Fortescue Future Industries, Andrew Forrest’s highly ambitious green energy play, has hinted at joining forces with other parties to create a single “green Pilbara” vision for giga-scale projects of wind, solar, battery storage and green hydrogen.
Fortescue’s stated ambitions for green hydrogen over the next decade are unparalleled anywhere in the world, but it is just one of a number of parties proposing projects of unprecedented scale in the wind and solar rich Pilbara region.
Forrest has declared a remarkable target of producing 15 million tonnes a year of green hydrogen by 2030, an effort that would likely require some 200GW of wind and solar and other renewable sources.
It has already announced plans to build 5.4GW of wind and solar in the Pilbara, along with battery storage, to satisfy the green hydrogen needs of its iron ore operations.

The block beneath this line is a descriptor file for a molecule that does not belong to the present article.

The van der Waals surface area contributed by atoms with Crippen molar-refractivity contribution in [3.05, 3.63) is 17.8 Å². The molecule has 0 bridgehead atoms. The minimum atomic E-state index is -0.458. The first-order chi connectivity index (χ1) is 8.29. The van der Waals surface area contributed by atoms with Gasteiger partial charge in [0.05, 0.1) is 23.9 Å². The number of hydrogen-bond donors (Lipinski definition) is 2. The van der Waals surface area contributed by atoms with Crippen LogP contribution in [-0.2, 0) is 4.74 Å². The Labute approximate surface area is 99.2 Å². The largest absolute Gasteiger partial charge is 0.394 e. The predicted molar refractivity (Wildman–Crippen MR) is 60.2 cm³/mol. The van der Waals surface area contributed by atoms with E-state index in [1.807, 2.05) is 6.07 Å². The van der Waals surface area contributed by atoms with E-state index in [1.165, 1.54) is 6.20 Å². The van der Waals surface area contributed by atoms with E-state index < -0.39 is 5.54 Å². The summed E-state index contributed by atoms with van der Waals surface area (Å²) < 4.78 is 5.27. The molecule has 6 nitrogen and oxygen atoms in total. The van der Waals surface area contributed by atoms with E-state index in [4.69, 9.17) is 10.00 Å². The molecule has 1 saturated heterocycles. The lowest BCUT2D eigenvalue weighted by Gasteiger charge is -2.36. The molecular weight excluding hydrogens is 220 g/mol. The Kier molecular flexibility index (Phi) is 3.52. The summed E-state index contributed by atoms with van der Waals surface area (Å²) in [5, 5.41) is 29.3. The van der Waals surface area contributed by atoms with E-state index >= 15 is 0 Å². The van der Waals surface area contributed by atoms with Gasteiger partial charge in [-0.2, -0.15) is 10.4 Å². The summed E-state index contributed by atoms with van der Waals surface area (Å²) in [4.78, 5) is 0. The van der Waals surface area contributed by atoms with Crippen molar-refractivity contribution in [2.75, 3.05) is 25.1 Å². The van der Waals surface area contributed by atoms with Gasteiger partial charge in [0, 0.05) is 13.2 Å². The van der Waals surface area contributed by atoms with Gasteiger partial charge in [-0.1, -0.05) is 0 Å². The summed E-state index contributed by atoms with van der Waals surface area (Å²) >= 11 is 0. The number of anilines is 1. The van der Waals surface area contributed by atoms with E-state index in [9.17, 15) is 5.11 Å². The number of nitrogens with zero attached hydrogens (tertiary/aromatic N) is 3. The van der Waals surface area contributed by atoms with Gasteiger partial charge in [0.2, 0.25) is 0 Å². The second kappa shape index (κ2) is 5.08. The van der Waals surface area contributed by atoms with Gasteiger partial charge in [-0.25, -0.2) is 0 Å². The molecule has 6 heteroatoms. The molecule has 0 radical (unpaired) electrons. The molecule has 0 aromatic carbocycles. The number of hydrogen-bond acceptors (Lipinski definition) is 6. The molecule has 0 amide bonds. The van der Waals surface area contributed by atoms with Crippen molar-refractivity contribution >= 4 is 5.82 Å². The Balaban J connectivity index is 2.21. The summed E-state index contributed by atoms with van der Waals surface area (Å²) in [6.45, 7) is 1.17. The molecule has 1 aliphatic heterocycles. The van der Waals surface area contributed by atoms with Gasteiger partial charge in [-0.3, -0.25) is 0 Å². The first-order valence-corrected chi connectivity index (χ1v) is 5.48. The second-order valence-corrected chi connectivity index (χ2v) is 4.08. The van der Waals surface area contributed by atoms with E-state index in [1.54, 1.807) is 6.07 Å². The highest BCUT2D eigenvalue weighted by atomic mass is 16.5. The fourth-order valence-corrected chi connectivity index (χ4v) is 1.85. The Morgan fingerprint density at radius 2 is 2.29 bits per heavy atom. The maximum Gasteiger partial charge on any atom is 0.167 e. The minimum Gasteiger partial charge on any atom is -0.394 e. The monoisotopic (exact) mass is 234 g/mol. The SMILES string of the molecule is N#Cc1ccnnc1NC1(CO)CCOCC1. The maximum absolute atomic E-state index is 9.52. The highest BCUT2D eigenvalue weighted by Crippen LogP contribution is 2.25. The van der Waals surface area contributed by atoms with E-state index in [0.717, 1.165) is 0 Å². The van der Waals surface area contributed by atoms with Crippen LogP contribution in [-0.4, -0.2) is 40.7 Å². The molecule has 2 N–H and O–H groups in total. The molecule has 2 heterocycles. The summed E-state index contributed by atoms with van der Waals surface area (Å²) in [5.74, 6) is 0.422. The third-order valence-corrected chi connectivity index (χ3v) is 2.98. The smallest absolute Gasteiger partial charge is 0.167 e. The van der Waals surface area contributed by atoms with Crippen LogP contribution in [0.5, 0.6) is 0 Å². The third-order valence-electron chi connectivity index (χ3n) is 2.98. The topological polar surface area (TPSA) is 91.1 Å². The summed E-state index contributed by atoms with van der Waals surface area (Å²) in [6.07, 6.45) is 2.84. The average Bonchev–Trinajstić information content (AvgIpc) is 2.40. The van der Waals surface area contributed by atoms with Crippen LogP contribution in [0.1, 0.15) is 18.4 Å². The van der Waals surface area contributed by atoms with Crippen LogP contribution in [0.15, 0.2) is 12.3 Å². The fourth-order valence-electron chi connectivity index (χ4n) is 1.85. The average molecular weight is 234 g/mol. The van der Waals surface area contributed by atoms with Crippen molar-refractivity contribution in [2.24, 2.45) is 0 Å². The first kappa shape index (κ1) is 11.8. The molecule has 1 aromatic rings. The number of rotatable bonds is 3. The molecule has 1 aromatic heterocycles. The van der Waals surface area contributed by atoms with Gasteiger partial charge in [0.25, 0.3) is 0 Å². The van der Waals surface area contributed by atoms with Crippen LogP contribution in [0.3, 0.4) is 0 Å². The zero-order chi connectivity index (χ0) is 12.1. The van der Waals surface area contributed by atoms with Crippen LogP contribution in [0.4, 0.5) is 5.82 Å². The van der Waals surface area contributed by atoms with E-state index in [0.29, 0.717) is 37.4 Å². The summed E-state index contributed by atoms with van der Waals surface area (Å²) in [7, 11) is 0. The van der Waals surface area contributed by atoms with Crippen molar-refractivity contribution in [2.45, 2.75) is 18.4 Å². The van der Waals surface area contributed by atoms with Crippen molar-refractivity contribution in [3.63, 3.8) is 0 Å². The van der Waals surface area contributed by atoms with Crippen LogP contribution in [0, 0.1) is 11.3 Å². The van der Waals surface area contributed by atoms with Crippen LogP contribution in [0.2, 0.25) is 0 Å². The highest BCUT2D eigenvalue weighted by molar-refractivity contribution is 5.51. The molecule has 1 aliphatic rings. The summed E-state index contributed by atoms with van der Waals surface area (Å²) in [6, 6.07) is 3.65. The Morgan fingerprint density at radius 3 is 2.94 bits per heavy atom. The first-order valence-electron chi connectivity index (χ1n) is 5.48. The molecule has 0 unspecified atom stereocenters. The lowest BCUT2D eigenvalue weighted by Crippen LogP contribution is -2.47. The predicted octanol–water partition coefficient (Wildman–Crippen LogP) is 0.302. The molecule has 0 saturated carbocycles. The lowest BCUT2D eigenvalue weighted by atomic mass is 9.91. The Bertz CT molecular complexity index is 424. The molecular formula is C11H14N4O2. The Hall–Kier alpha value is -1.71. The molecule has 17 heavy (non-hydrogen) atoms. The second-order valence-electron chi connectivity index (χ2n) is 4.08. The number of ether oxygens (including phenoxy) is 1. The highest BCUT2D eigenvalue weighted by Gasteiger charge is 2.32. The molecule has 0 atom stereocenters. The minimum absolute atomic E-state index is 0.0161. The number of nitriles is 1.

“Collaboration would help,” says Maia Schweizer, the former CleanCo chief executive who was poached by FFI late last year to become its head of “western states” in Australia.
“The growth of green industry contains enough opportunity for all of us — what if we collaborated, shared infrastructure costs, and together made Australia competitive?” she said at an energy event last week, according to her speech notes provided to RenewEconomy.
“What if we had one vision of a green Pilbara, implemented by several to the benefit of all? This may never have happened before, and it won’t be easy, but the rationale has also never been more compelling.”
Indeed, the Pilbara’s massive economic development to date has been a history of everyone for themselves. All the major mining giants have built their own rail lines, their own roads, and their own grids, and moves are only now taking place that could see proper links between those networks to deliver savings and synergies.
That could also apply to the massive green energy projects being proposed in the region. Apart from FFI’s own plans, CWP Global and Intercontinental are working on a 26GW wind and solar plan in the Pilbara, while others including Alinta, Rio Tinto, BHP and some of the Big Oil companies are also looking at the region’s renewable riches for giga-scale plans.